Julie Klassen talks with Christel Jeffs about the busy writer’s life, favorite books, and writing influences.
Christel: What is a typical day in the life of Julie Klassen like?
Julie: My day begins with coffee, checking email and social media, and then working on whatever is on the schedule for the day (writing, editing, interviews, research) until my sons come home from school. Then I spend a little time with them and since they’re teenagers, I feed them. A lot. I try to walk on the treadmill every day (rewarding myself by watching “Call the Midwife” while I do). Then it’s time to start thinking about what to make for supper. Usually in the evening I get a second wind and work for another hour or two.
Christel: What lead you to be so enamored by historical romance, particularly the era of Jane Austen and Jane Eyre, and what keeps you inspired by it?
Julie: A favorite teacher read Jane Eyre aloud to us in school, and that book made quite an impression on me. Later, I became a fan of Jane Austen when I watched the 1995 BBC/A&E adaptation of Pride and Prejudice. Seeing it led me to read all of Jane Austen’s books and in turn, to set my novels in the Regency period, when her books were published. I continue to be inspired by the chivalry, polite restraint, and romance of the era.
Christel: I imagine you have been writing for a while, including when you were working in publishing. How did you juggle your job and family/personal commitments with your desire to write?
Julie: My debut novel came out seven years ago. I continued to work part-time as an editor while I wrote my first four books. And it was definitely a juggle and a struggle to balance working, writing, and time with family. It is easier now that writing is my full-time job, but still a challenge. Thankfully, my husband and sons are understanding. They have learned to ignore the messy house and happily eat a lot of frozen pizza when I’m on deadline!
Christel: What are some things you can tell us that we likely don’t know about the life of a writer?
Julie: It’s not a glamorous life by any means. It’s endless hours alone, sitting on one’s rear, hunched over a keyboard. It’s hard work (at least for me). Yes, there are a few glittering moments: the book launches and awards and writers conferences. And there are definitely satisfying moments as well: the thoughtful reviews and the encouraging emails from readers from around the world. Like any profession, writing has its ups and downs, but there’s nothing else I would rather do. I’m very thankful–being a published author is my lifelong dream come true.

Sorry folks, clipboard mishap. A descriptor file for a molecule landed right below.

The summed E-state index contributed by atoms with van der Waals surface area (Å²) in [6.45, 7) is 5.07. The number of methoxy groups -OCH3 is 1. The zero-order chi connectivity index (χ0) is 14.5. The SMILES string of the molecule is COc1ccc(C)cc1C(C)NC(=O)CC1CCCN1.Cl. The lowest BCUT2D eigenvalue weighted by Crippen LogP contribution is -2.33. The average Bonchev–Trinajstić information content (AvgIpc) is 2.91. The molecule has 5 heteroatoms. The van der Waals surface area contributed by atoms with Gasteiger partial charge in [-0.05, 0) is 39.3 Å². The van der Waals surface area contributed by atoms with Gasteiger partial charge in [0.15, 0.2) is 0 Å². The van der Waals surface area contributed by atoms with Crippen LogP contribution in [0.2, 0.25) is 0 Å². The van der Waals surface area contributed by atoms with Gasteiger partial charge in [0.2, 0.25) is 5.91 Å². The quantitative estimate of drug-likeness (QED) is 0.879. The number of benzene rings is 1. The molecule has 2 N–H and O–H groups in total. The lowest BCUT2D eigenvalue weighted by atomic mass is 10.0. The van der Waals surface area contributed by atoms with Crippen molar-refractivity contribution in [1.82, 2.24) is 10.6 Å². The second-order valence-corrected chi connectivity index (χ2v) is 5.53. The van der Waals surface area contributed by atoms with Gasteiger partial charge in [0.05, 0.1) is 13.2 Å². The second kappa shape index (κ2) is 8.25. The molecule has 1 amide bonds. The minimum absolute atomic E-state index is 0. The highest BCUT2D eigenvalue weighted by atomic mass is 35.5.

Christel: In what ways and to what extent does your faith influence the stories and characters you create?
Julie: I believe a novel must first of all be a good, compelling story. I don’t set out to teach or preach. Even so, my faith no doubt impacts what I write–and what I don’t write. I came to faith in my twenties. Like the characters in my novels, I have made many mistakes and am still far from perfect. But I have experienced forgiveness and second chances through Christ and this naturally weaves its way into my novels.
Christel: What is your favourite book that you’ve written, and why?
Julie: Probably The Girl in the Gatehouse. I fondly call it my “ode to Jane,” because it has the most nods to Jane Austen. Several of the book’s characters became quite real and dear to me while writing it. My newest novel, The Secret of Pembrooke Park, with all its layers and mysteries ranks up there as well.
Christel: Lady Maybe is coming out in July. What can you tell us about this book?
Julie: Lady Maybe is about a woman whose startling secrets lead her into unexpected danger and romance in Regency England. And then in December comes The Painter’s Daughter, which is my first novel with a marriage-in-name-only premise
Thank you for the interview!